We hypothesize that this in-the-moment capacity to recognize when things are going well, when one should slow down, and when to stop and look it up is, in part, the phenomenon that gives rise to the intuition that we are able to self-assess our strengths and weaknesses more broadly defined. The psychological sum of many accurate moment-to-moment judgments is likely to create a global impression that one has an accurate impression of the magnitude of ability one has in a particular domain. It is widely recognized in other areas of psychology, however, that we actually are not very good at mentally aggregating across past experiences—we tend to recall particularly salient events rather than typical events.9 As a result, it would not be surprising if self-assessments provide yet another example of the aggregation problem in that we likely cannot expect humans to accurately tally mental averages of successes and failures. Compounding that problem is the work of social psychologists which suggests that we each have a psychological immune system that leads us to unintentionally and unconsciously interpret events in the best light for our self-perceptions.10 The implication of this, however, is that a person might be quite poor at a task, self-assess as being generally above average in the domain, yet still be safe in daily practice by self-limiting behavior on a case-by-case basis. Of course, this is still speculative, but it does point to interesting questions regarding the relative value of self-assessment as reflection-on-practice and self-assessment as reflection-in-practice for the self-regulation of safe practice.
That said, it should be noted that more work is required to overcome some of the limitations of this study. We cannot say with certainty that this participant pool or study task generalizes perfectly to the context of clinicians working in real-world environments. Work is ongoing to address this issue, but in the meantime we are comforted by the fact that the broader self-assessment literature has revealed consistent patterns of self-delusion across lay and professional groups of participants.2 An additional limitation that should be noted is that we cannot be absolutely certain that the decline in accuracy noticed across the order in which categories were selected is driven by awareness of one’s strengths rather than fatigue. The latter hypothesis, however, is not supported by the equivalence in response times when compared across category order.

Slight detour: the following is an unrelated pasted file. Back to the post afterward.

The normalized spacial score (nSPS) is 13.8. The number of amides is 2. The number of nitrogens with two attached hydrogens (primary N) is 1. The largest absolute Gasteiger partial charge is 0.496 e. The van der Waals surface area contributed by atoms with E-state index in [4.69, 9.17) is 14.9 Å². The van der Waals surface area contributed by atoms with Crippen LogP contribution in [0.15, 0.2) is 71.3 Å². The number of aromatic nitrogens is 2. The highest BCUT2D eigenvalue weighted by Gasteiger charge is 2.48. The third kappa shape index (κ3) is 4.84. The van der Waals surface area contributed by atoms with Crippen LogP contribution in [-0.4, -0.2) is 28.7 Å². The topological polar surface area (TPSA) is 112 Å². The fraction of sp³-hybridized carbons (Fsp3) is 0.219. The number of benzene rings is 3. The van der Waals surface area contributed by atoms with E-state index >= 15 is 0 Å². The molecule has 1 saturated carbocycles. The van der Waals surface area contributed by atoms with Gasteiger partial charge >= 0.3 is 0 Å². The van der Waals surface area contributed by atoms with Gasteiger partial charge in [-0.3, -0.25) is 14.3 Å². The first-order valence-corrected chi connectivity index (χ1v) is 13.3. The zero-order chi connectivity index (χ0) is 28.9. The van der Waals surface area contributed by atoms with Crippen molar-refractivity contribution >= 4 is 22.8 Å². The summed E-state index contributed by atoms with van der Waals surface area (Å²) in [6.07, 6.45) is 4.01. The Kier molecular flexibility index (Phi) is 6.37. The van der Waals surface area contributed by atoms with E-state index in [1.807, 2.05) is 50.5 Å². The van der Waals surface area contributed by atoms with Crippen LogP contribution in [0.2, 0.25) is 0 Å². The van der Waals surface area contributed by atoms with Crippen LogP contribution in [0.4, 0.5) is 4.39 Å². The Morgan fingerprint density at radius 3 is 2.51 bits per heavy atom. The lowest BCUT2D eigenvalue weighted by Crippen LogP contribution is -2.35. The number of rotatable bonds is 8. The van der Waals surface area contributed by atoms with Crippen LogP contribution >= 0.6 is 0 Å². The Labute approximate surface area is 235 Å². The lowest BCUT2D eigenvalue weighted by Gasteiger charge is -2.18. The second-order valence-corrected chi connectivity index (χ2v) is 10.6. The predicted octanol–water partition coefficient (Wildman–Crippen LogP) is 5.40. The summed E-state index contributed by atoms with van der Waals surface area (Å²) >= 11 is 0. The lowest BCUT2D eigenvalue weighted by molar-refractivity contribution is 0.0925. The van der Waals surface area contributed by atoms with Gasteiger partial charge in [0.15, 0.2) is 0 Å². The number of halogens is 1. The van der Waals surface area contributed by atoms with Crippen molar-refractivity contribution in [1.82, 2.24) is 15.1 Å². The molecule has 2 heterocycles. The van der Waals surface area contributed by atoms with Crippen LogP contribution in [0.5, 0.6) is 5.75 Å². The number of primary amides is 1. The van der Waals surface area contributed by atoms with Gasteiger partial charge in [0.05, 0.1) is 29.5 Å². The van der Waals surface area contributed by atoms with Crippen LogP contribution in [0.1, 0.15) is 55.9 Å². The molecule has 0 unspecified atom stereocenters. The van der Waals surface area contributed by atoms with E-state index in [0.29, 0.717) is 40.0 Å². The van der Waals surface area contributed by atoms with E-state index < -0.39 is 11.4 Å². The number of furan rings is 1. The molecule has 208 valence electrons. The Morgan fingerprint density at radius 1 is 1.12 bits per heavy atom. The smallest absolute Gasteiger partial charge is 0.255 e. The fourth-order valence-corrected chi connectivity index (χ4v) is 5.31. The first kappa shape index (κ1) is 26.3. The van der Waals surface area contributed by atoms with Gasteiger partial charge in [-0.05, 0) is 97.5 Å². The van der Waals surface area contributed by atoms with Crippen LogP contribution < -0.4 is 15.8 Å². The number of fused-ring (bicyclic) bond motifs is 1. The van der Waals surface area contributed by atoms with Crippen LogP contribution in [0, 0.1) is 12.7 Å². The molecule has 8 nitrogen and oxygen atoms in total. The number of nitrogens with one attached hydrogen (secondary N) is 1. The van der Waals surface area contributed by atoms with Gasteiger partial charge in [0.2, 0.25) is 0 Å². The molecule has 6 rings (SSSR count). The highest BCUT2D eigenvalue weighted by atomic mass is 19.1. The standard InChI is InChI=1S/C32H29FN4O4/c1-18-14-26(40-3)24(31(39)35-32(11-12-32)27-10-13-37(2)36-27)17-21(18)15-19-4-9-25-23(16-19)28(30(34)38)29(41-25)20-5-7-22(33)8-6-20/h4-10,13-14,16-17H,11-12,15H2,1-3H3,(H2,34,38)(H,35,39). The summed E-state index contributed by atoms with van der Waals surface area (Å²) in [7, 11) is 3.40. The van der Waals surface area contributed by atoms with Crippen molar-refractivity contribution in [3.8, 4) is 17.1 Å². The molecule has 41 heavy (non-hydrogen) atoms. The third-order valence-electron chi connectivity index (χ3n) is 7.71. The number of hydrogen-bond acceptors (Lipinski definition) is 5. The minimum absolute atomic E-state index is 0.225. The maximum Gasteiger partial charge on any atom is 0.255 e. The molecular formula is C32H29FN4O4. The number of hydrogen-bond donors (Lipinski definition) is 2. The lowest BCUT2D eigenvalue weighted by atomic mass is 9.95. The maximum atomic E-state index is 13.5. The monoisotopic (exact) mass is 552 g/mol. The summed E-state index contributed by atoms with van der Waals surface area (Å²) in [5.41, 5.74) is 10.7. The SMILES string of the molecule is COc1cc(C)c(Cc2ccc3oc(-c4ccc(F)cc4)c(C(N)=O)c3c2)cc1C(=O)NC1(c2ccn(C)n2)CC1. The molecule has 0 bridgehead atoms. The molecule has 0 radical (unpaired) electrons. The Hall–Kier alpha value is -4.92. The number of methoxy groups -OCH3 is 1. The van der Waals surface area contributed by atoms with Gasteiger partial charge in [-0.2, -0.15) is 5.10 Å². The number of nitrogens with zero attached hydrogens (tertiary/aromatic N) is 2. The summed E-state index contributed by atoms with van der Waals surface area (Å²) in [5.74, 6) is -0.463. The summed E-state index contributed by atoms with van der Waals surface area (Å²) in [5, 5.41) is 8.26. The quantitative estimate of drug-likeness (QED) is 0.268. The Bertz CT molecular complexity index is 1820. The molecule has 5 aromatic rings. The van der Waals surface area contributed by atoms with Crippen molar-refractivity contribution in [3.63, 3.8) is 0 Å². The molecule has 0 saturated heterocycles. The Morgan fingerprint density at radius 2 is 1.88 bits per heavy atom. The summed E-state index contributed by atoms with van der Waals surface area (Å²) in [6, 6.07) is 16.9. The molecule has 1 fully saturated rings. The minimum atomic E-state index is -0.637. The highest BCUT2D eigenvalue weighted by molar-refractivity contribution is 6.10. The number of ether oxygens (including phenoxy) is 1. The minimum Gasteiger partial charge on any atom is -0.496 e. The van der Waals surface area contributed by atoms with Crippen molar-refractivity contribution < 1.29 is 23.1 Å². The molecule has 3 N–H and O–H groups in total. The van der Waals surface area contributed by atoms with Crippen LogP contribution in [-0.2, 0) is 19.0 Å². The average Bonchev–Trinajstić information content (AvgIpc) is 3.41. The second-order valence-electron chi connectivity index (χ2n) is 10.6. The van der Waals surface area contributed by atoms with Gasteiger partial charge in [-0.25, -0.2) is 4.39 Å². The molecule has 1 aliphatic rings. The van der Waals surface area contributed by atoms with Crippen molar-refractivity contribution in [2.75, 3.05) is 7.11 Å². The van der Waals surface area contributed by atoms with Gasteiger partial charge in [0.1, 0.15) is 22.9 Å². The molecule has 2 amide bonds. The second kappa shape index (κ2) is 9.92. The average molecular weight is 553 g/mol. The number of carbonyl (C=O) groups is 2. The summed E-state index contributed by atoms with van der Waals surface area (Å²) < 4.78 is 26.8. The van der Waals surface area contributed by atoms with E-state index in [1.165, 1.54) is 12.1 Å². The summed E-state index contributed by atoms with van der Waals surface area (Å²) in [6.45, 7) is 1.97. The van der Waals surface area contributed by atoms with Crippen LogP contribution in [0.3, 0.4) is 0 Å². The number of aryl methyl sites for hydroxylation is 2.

Finally, we wish to emphasize that the apparent accuracy of these moment-to-moment judgments of ability should not be construed as enabling these measures to be used to differentiate “good self-assessors” from “poor self-assessors” (or whether one is maintaining the skills necessary of practicing physicians). On the contrary, we continue to believe, on the basis of a large literature, that self-assessment in any form is not very “skill-like” (i.e., its successes and failures are context specific).1,2 However, continued refinement of the operational definitions of self-assessment measures will hopefully clarify the concepts of self-directed learning and continuing competence, thereby providing insight into mechanisms whereby the promotion of self-directed learning and professional self-regulation can be enhanced. To further develop this line of reasoning, continued research must be performed to determine whether similar patterns exist (a) in more ecologically valid environments, and (b) when the focus is turned from concrete knowledge-based tasks to more broadly defined skills such as communication skills and professionalism.
Dr. Regehr is supported as the Richard and Elizabeth Currie Chair in Health Professions Education Research. The work described in this report was made possible by the generous funding support received through a grant from The Royal College of Physicians and Surgeons of Canada and Associated Medical Services, Inc. The authors would also like to thank Yaw Otchere for his software programming efforts and Tavinder Ark for her research assistance.